The Supreme Court held that non-parties should be permitted access, “not only to the parties’ written submissions and arguments, but also to the documents which have been placed before the court and referred to during the hearing”. Access should not, therefore, be limited to documents the judge has read.

Yet, it was held, the court’s power to award access is not accompanied by an applicant’s automatic right to be granted it. Instead, the non-party must justify their application and explain how giving them access “will advance the open justice principle”. The court must then undertake a fact-specific balancing exercise, to weigh up the potential value of the information sought in advancing open justice against any risk of harm which disclosure may cause to maintaining an effective justice process or to the legitimate interests of others, taking into account the practicalities and proportionality of the request.

Ultimately, the Supreme Court made the same order as the Court of Appeal in respect of access to the documents in question.


In reaching its verdict, the Supreme Court noted how proceedings have evolved to manage the complexities of modern litigation (e.g. increasingly replacing oral with written submissions and hard copy documents with digitised versions). The Court was keen to ensure the benefits in time and costs of such changes did not erode the principle of open justice.

Its decision not to limit access only to documents read out in proceedings is a reflection of this concern, but the Supreme Court went further and asked the bodies responsible for framing the court rules to “give consideration to the questions of principle and practice” raised. It concluded by inviting a consultative process through which the questions touched upon could suitably be resolved, including the extent of any continuing obligation on the parties to co-operate with the court in furthering the open justice principle once proceedings are over (particularly in circumstances where clean copies of the documents in question are not so readily available as they were in this particular case).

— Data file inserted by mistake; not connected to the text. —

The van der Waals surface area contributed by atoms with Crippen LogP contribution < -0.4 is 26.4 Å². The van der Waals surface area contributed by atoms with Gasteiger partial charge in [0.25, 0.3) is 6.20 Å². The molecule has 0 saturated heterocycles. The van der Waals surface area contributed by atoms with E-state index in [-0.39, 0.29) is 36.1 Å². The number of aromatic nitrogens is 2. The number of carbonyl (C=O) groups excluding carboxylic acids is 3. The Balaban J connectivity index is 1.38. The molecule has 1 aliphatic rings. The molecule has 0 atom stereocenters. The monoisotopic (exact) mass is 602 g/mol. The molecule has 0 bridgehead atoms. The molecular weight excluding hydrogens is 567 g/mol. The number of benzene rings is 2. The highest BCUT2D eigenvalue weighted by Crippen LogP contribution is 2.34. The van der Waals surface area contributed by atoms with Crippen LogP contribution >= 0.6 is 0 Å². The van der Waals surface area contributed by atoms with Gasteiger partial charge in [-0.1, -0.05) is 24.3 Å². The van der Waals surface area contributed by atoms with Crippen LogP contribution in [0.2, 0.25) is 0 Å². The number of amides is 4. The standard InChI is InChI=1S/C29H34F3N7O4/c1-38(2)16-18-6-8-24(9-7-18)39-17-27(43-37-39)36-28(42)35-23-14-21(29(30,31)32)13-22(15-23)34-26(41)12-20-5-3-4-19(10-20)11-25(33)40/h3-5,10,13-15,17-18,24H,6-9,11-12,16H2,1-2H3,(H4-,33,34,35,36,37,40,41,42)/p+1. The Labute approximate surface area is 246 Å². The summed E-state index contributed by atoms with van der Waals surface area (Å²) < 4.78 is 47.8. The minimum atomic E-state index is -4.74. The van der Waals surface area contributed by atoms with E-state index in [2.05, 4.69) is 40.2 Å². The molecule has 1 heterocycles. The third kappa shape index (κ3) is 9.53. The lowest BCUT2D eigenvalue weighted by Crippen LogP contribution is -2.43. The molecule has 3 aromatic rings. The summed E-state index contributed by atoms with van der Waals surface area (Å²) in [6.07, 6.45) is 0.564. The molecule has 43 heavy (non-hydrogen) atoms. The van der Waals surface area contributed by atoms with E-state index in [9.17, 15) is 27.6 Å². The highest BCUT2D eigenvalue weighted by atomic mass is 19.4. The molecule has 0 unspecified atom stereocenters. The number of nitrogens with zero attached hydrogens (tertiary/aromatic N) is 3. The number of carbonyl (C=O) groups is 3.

The immediate publicity around the case has focused on the robust result for open justice in what is a useful clarification of a fundamental legal principle’s operation. However, the decision has also exposed questions as to how the principles can be applied beyond the confines of the case so the proposed consultation is desirable.

In the meantime, following this decision, we may expect to see litigants wishing to limit public access to particularly sensitive documents in a case to challenge any non-party application for access in a number of ways, including by:

  • challenging whether an applicant has any legitimate interest in seeking access and whether access will advance the open justice principle – the Supreme Court noted that the media will be better placed than others to demonstrate a suitably good reason for seeking access;
  • putting forward good reasons for denying access – the Supreme Court listed a number of “the most obvious ones”, the most relevant for most businesses perhaps being the protection of trade secrets and commercial confidentiality; and
  • by raising issues of practicability and/or proportionality – for example, if the application is made once the case is over and no clean copies of the documents in question have been kept, or it would be particularly difficult or expensive to retrieve them.